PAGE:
26 Apr
MOCA director Jeffrey Deitch attempts to redeem himself

Art In the Streets is kind of a funny name for an exhibit that all happens inside the pricey, heavily guarded, air-conditioned walls of a museum. Obviously this art isn’t in the streets at all. Doesn’t take a genius to figure that out. It’s in the Geffen Contemporary at MOCA, in downtown Los Angeles, with uniformed, bored-as-hell guards making sure no one touches the corner of a canvas with their tainted fingers. My first encounter with one of these bored but oh-so-dutiful guards happened about three minutes after I stepped through the glass doors into the vast warehouse space. There was an actual car, just sitting there, right behind the skate ramp they’d built – I guess to add that extra bit ‘o street cred to the exhibit. They even had dudes skating the ramp. See how gangsta Jeffrey Deitch is, letting real live people skate inside MOCA? Now that‘s street.

The car was painted all crazy and I poked the driver’s side window with my MOCA brochure, in a Zen type state, saying who knows what about this graffiti painted car. Immediately a guard came up and politely reminded me not to touch the “art.” It was like your kindergarten teacher strolling up as you haphazardly colored with markers, telling you to “stay inside the lines.” Total buzz kill. I bummily sauntered over to the wall plaque to see who made this painted car, since the guard zapped me out of my whimsical state and into a “let’s read the plaque on the wall” state. The plaque told me Keith Haring painted the squiggly lines on that car. That was cool intel. Call it shallow, but for me finding out that his hands swooshed the paint across the car added an extra special something to what I was seeing. Even if I wasn’t allowed to poke it with my brochure.

Let’s back up a bit. I had mixed feelings going to see Art In the Streets after what MOCA Director Jeffrey Deitch pulled a few months ago, censoring a mural MOCA had commissioned by the highly coveted Italian street artist Blu [if you have yet to see his brilliant Big Bang Big Boom piece, do yourself a favor and check it out stat. – Ed]. If you didn’t read about it, MOCA asked Blu to paint a mural to promote the upcoming exhibit, but when his piece turned out to be a bunch of coffins with money wrapped around them, Deitch and company freaked out and whitewashed the wall. Madman Mundt felt pretty strongly about this at the time, and I have to agree — it’s bad enough when the powers that be get rid of non-commissioned yet awesome art in the streets, but for a supposed street art lover to censor a mural he actually commissioned? Not cool. Regardless of any promotional stumbles, however, I knew this would be an important exhibition and I wanted to see it anyways, skeptic that I was. I wanted to see what Deitch had to say for himself, in a sense, via his curating choices.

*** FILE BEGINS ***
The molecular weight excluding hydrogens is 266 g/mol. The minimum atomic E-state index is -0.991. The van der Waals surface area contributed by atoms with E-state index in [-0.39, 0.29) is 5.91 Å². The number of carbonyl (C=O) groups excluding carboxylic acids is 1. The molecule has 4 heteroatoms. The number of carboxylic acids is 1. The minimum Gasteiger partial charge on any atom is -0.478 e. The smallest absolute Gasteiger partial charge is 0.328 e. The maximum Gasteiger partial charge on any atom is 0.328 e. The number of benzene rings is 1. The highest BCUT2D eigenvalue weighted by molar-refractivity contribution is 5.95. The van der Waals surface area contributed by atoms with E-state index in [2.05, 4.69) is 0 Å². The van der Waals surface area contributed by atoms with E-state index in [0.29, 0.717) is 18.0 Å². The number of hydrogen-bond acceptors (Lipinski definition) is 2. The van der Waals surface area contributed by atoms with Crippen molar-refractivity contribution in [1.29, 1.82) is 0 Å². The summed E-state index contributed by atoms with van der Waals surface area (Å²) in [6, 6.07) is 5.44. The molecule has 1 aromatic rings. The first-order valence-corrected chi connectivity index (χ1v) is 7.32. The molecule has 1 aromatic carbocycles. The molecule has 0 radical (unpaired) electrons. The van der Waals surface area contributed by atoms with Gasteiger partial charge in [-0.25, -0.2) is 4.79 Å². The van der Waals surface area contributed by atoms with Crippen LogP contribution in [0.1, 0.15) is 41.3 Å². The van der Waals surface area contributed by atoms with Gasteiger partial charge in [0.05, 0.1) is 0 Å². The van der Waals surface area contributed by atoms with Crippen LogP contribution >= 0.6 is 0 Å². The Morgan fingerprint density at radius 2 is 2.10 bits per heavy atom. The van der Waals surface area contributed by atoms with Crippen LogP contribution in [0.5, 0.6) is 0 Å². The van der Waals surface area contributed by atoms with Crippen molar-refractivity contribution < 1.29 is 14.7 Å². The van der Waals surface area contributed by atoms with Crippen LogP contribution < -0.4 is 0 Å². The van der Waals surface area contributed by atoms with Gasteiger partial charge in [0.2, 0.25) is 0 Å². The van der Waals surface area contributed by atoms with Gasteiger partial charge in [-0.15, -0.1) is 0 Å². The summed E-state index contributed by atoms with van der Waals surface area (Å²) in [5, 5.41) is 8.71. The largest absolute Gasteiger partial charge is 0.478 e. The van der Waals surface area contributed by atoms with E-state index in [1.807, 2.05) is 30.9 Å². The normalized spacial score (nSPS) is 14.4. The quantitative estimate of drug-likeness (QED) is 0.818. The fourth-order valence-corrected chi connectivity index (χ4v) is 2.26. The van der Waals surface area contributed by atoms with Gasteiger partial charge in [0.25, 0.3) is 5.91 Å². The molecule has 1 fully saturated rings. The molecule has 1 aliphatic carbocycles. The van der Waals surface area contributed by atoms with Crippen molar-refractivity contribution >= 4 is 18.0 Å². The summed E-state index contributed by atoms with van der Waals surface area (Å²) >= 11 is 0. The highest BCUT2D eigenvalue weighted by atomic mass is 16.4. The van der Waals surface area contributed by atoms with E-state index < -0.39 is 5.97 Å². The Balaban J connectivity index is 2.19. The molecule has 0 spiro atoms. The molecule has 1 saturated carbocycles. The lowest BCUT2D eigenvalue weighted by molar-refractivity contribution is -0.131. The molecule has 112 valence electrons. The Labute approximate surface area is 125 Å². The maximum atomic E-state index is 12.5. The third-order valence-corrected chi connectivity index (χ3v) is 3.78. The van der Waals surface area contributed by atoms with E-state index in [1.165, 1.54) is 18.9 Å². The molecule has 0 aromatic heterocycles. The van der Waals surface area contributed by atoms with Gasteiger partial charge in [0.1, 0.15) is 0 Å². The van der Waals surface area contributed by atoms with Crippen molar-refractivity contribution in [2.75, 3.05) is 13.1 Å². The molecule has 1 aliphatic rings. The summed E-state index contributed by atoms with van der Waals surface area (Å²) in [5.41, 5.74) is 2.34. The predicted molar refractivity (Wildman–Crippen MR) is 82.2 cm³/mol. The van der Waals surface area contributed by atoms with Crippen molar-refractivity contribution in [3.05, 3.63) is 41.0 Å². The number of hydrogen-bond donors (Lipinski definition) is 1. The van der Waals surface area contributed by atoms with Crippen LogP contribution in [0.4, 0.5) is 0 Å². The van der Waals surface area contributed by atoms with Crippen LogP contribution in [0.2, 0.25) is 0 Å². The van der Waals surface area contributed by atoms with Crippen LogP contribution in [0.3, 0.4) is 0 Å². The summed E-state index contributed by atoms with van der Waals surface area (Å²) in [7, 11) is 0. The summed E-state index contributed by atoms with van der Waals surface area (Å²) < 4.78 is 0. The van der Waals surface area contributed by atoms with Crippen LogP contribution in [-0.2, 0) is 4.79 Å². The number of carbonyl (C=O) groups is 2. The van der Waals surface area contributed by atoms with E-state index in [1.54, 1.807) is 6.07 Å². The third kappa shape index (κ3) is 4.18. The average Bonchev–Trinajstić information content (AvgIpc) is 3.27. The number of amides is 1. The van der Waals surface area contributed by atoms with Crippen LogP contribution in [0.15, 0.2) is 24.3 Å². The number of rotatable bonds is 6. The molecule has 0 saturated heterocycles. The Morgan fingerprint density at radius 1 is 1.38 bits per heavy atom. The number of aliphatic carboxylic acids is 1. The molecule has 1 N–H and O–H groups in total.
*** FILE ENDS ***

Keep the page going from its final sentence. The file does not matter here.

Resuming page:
Hit the Jump to read more about Jeffrey Deitch’s somewhat fumbled attempt at redemption…

“Art In the Streets just may have officially organized and sanitized street art for your protection…”

Photos by Brian Forrest

Yes, it’s odd that graffiti made the transition from subways in the Bronx to framed canvases in well-heeled Manhattan galleries to the pristine walls of a Los Angeles museum. Yes, it’s strange seeing a lot of this work indoors. It kind of sterilizes the spirit of street art a little and makes it feel like the exhibit represents the end of a movement. And yes, the guards tell you not to touch the “art” when that exact same art used to be thought of as a civic annoyance. A defiant, criminal act. Now it’s worth something. Literally, it’s worth millions. Even so, it doesn’t take long for the skepticism to fall away as you stroll through the impressive expanse of space. Over fifty artists are involved, including legends and heavyweight contemporaries like Rammellzee, Keith Haring, Basquiat, Kenny Scharf, Hugh Holland, Larry Clark, Fab 5 Freddy, Os Gemeos, Lee Quiñones, Shepard Fairey, Swoon, Terry Richardson and of course good old invisible Banksy.